Indeed it came to pass, when the trumpeters and singers were as one, to make one sound to be heard in praising and thanking the Lord, and when they lifted up their voice with the trumpets and cymbals and instruments of music, and praised the Lord, saying: “For He is good, for His mercy endures forever,” that the house, the house of the Lord, was filled with a cloud, so that the priests could not continue ministering because of the cloud; for the glory of the Lord filled the house of God.
—2 Chronicles 5:13–14
The dedication of Solomon’s temple was the scene here as the ark of the covenant was placed in the Holy of Holies. The scene was both solemn and surreal. At last the ark had a home in the city of David, a cause for great celebration.
Over the years, I have often used these verses to remind worship leaders and Christian artists of their mission as musicians unto the Lord. The key is in verse 13, and I paraphrase: “When the band and the singers were united in the purpose of praising and thanking God,” then the house of the Lord was filled with His glory. We might well say that when the people were united in the right purpose, then God joined in the service. What a lesson for us today!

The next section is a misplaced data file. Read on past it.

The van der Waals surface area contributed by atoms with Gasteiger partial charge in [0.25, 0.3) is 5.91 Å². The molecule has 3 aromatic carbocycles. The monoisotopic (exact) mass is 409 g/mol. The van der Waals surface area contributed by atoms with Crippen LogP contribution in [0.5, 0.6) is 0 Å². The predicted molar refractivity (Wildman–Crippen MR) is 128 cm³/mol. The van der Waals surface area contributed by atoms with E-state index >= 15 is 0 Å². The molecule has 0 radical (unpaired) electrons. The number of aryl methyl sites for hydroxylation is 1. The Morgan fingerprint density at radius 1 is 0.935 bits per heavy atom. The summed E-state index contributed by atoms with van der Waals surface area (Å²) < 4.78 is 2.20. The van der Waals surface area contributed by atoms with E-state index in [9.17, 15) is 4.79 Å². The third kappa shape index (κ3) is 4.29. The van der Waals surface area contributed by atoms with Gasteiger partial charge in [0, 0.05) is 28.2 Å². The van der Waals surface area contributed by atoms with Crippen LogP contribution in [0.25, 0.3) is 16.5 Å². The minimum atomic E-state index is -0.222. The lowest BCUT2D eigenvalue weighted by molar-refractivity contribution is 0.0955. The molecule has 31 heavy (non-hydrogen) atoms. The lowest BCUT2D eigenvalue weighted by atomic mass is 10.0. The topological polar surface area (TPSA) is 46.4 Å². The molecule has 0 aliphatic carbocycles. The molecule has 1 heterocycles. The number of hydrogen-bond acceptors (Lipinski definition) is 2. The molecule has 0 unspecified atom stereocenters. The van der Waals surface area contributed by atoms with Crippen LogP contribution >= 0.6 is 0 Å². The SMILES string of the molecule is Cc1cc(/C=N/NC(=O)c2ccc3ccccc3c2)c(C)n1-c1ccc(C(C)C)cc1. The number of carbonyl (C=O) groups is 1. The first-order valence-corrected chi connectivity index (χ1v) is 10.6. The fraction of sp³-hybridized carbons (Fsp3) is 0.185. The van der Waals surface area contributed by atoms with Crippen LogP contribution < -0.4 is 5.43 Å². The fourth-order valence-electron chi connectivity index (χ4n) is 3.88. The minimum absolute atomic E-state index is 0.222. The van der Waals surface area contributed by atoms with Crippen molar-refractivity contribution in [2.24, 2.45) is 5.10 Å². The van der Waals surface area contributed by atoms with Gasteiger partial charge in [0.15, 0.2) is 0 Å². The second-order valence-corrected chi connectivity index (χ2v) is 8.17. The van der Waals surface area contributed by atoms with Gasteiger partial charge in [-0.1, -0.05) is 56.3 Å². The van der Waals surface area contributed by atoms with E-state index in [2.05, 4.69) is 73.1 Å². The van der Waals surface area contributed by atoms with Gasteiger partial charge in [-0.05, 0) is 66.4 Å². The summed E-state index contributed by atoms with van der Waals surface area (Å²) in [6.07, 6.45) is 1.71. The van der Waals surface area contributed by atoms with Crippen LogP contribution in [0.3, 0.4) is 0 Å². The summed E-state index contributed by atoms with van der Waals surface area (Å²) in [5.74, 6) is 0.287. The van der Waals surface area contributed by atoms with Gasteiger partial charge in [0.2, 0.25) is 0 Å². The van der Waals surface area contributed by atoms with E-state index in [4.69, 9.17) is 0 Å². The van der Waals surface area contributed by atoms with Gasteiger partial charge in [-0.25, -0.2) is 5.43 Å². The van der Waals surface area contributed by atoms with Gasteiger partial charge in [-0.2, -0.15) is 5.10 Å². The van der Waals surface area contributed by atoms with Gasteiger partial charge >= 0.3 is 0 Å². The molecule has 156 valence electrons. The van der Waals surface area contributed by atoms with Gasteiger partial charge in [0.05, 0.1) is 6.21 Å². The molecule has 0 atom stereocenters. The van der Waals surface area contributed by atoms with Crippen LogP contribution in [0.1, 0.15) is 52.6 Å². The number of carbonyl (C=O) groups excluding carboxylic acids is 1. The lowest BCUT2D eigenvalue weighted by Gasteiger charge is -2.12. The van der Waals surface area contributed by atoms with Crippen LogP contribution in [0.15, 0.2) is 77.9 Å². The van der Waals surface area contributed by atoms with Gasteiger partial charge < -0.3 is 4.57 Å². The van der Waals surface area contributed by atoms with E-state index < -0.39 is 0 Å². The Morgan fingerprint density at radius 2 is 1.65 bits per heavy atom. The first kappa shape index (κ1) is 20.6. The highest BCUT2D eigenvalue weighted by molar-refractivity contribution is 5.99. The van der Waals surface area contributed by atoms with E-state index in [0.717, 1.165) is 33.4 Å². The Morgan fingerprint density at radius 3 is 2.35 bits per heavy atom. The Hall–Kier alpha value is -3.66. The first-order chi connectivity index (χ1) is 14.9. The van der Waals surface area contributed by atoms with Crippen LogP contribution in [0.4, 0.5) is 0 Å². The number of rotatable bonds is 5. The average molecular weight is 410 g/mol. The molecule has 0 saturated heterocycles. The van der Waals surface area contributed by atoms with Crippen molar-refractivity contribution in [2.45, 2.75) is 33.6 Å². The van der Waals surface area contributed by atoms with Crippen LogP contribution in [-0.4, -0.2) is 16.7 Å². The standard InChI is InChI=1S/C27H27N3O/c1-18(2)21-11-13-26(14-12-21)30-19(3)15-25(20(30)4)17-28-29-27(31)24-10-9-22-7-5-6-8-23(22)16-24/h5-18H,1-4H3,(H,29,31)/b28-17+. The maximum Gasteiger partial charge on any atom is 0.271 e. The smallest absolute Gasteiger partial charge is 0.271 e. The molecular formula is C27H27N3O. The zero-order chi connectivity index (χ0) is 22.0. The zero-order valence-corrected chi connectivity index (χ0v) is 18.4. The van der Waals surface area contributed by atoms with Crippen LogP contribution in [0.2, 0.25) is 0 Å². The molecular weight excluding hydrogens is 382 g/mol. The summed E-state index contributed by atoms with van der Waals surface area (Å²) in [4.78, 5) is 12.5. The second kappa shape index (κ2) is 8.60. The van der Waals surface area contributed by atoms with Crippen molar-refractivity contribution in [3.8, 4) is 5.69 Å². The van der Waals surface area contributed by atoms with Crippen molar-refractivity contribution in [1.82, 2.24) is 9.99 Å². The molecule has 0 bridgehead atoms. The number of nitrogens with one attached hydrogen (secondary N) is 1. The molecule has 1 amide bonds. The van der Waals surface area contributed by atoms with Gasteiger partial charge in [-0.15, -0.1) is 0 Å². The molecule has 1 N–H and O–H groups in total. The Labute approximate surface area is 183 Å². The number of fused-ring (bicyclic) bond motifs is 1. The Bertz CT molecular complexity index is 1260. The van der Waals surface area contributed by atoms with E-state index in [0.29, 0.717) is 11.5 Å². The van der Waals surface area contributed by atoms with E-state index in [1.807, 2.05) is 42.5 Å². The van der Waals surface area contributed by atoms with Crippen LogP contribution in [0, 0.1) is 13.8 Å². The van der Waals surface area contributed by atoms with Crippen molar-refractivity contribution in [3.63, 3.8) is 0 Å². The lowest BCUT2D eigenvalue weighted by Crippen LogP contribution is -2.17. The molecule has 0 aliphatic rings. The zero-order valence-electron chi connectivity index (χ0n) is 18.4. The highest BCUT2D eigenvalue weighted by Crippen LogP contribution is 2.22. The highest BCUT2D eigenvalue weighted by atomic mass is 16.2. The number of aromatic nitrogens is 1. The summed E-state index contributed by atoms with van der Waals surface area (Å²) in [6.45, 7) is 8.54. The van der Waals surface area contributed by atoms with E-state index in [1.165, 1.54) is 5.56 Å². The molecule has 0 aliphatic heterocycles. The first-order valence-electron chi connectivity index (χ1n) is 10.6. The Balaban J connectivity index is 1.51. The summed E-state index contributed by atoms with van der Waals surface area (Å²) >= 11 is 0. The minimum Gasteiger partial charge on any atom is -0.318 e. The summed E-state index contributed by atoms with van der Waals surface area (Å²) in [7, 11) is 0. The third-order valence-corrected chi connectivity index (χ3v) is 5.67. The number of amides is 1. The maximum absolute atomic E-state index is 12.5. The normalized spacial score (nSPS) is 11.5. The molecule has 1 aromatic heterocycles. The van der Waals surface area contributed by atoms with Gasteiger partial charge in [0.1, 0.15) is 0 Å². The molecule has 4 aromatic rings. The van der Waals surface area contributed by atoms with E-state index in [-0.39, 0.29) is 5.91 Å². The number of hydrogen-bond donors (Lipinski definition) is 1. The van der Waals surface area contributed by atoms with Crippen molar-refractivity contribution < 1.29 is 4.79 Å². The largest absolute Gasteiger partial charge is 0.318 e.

God desires that we remember our purpose in life is to bring Him glory. All the division and distraction that we introduce into praise and thanksgiving keep us from the fullness He wants us to enjoy as those united in Him. When a church that practices one style of worship attacks a group that is either more contemporary or more traditional than they are, this detracts from the true purpose of worship, which is to give thanks and praise to God.
This division, I believe, is the leading cause of not seeing the Lord’s glory in His church today. Far too often Christians divide over just about anything, from style of worship to the color of the building. I have a style of worship music that I prefer, but that doesn’t mean every other form is wrong or “of the devil.” But the fact is, worship has little to do with singing anyway; it is more about unity than the actual music. Being one as we lift praise and thanks to God is what God wants from us.
I have often said that churches are like toast: some people like it dry, others like it with a little butter, and still others want butter and jelly. But regardless of what accompanies it, it’s still toast. Now that’s not to say anything goes in a church service and that we are to unite for unity’s sake alone. But it is to say we are not to divide over matters of taste but rather should unite in praise and thanksgiving to God. That’s the kind of church the Lord wants to be a part of and His glory will settle on. That’s the kind of church so filled with His glory that the priests (pastors) cannot minister and the Lord of heaven becomes the center of attention!
Excerpt from “Body Builders” now available on Amazon.